Search Industry Job of the Week: SEO Consultant

Job Title: SEO Consultant
Job Reference #: SEO_005
Position Type: full time
Name of employer: 4MAT
Location: London, England
Date Posted: 23 November 2007
Position description:

4MAT build web sites for the recruitment industry, nothing else. Formed in 1996, 4MAT is the original developer of recruitment solutions which power many of the UK’s leading recruitment agencies as well as corporate jobs portals and jobs boards. Our solutions enable job seekers to find their right career as effectively as possible and companies to make their online offerings their best source of quality candidates and their most profitable asset. Located very near Liverpool Street station, and round the corner from Brick Lane, Shoreditch and Spitalfields market, we’re in one of the most desirable and accessible areas in London to work today.


A brilliant SEO consultant is required by a world class online marketing team in a central London web design agency. As an experienced search engine optimisation consultant, you will be able to cite numerous examples of successful SEO projects where your work has generated measurable ROI. Whilst client facing experience, business skills, project and account management and the like are a bonus, far more important is an intimate understanding of the way search engines rank pages. If you’re articulate and can explain complex subjects related to SEO clearly, we’ll teach you the rest. As the right candidate for the job, you will be surrounded by passionate search marketers and will be invited to attend industry conferences including SES, SMX and more. If you’re really good, you’ll get the opportunity to provide written commentary on search in some of our industry magazines. If you’ve got the basics down and you’re looking to make a name for yourself, this is the role for you. Can you spread enthusiasm and inspire people in SEO? Is search your favourite subject? Are you hardworking and not afraid of the odd late finish? Then in the first instance send your CV and salary expectations now…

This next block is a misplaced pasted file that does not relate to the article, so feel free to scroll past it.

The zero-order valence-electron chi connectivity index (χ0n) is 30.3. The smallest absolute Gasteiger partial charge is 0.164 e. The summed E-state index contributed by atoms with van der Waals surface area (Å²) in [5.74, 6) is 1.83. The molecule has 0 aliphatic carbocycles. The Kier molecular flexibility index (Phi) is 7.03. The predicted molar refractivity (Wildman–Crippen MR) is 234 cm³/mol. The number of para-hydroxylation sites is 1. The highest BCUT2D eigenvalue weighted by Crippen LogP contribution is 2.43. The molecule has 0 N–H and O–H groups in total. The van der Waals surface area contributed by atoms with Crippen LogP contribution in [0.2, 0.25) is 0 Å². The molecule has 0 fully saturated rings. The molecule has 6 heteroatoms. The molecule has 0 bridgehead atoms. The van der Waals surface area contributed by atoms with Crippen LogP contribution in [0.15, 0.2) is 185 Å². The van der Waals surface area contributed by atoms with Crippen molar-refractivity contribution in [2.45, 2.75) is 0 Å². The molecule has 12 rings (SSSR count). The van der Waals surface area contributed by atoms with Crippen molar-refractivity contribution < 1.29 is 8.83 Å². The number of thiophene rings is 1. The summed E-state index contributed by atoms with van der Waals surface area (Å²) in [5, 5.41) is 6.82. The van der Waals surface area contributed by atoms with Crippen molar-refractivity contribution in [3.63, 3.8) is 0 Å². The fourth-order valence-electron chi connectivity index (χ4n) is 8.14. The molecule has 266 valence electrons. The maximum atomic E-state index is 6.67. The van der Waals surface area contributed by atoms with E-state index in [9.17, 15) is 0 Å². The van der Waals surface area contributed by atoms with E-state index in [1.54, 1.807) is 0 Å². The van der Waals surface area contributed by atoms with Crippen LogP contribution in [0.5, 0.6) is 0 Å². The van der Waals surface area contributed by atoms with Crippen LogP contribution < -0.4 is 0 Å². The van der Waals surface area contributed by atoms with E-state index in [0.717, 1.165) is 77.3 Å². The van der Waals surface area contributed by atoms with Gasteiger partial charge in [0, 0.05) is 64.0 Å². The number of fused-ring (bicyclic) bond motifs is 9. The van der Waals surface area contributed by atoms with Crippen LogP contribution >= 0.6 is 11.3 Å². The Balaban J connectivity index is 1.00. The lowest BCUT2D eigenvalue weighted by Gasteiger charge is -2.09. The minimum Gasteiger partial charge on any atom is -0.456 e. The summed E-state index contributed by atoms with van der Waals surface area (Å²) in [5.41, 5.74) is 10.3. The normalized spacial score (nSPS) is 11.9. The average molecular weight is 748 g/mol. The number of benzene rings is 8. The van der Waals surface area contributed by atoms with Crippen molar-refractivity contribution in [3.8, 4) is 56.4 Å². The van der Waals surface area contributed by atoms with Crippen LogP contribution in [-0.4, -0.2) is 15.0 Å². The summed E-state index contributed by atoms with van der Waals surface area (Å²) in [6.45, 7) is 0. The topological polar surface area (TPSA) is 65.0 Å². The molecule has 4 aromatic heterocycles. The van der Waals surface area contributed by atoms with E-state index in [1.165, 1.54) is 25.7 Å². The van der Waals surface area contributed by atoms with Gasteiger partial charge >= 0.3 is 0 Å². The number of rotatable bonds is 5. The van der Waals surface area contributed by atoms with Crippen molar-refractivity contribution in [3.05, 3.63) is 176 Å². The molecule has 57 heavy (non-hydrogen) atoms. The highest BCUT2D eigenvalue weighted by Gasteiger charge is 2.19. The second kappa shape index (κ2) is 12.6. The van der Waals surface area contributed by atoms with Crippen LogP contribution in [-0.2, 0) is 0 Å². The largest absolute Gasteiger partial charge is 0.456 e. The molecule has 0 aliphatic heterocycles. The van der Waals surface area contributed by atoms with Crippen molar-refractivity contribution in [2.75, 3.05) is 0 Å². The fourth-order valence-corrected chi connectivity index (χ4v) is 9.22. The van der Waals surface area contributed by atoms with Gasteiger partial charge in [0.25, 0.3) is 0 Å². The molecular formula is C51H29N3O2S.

Salary range: £28,000-£32,000
Closing date: 1 February 2008
More info from: []
Contact: To apply please send your CV together with a covering letter stating your salary expectations to seojobs[at]

For more Search Industry job vacancies visit Search Engine College Jobs Board

A lesson in how to lose friends and isolate people online

angryAnyone who knows me well knows that I am a pretty patient person. I rarely lose my temper and my tolerance level is set quite high from years of educating newcomers to the world of search engine marketing. Newbies to this industry tend to ask very basic questions and people often ask me if I get frustrated seeing the same questions over and over. The answer is no. Every question is a good question, if the answer educates and informs. If people are asking for advice and are open to feedback, I believe that’s a very positive thing and I honestly don’t mind helping people if they are willing to learn.